The district is trying to unravel that problem in order to forge a funding formula for Renaissance 2010 schools that also can be applied uniformly to existing charter schools, he said.
Failure to work out such a formula could cast doubt over some schools’ expansion hopes.
Elizabeth M. Delaney Purvis, the executive director of the Chicago Charter School Foundation, which operates seven city campuses serving 4,700 children in grades K-12, said her schools lose money on special education services.
Last year, she said, the schools combined had to spend $600,000 beyond the $773,000 in special education funding they received. Without a revision in the funding, she said, “we can’t continue to open schools that could put our entire system in jeopardy.”
Many charter schools have raised millions of dollars to build facilities, or to support ongoing costs, but their leaders believe such fund-raising could be difficult on a larger scale. That increases the pressure to get the financial formula right, advocates say.
“This is the key moment of a school-starting initiative,” said John Ayers, the executive director of Leadership for Quality Education, a business-backed group that works to expand charter schools in Chicago. “These charters often fund-raise 10 to 15 percent of their budgets right now. But that’s going to get harder when there are more [charters or contract schools].”
Some large national school operators are waiting to see how the details pan out in Chicago before deciding whether to get into the mix. Others, such as Imagine Schools, are moving ahead even as they acknowledge the road is far from smooth.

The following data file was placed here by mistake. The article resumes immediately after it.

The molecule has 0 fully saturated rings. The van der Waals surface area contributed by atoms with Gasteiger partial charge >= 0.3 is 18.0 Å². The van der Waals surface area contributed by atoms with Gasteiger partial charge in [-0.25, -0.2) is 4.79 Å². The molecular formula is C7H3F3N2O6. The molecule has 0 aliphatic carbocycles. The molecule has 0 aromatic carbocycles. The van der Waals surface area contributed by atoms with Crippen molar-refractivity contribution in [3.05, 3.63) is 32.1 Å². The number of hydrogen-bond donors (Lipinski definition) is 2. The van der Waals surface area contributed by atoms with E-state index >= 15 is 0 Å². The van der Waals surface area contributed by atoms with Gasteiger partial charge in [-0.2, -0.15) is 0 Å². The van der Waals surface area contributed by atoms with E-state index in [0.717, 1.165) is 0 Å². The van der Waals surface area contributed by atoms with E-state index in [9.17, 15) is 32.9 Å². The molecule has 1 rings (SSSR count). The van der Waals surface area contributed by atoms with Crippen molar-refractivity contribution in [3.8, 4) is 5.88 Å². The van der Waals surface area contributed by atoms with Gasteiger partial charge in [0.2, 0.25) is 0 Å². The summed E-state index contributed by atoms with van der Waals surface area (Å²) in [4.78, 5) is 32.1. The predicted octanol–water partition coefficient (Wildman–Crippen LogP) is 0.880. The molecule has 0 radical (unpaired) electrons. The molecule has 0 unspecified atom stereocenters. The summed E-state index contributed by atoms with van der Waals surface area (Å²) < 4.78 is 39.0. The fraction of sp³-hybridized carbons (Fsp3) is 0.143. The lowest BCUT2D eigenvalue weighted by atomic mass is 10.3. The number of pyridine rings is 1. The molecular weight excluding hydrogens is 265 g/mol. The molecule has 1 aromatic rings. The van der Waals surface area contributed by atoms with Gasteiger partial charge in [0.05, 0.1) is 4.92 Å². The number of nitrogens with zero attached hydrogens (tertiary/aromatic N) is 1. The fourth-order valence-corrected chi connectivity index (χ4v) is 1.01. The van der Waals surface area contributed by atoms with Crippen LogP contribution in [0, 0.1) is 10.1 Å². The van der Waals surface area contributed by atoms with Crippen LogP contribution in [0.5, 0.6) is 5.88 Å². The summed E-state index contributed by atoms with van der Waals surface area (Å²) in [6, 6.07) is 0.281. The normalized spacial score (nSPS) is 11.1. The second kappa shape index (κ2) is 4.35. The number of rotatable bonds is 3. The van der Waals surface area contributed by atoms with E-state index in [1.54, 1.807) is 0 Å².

“We are very, very interested, even though the jury is still out on funding levels, costs, and fees,” said Octavio Visiedo, the chairman of the board of the Arlington, Va.-based company that operates 70 schools in nine states and the District of Columbia and hopes to make its first foray into Chicago with three to five charter schools.
R. Eden Martin, the president of the Commercial Club of Chicago, a coalition of business leaders that is spearheading the raising of $50 million for Renaissance 2010 to help with schools’ start-up costs, said potential funders ask him often whether the schools will have sufficient autonomy and money. He believes they will.
“Any ambitious project will have questions raised,” he said. “[The district] has made a huge commitment. For all these questions, there are answers.”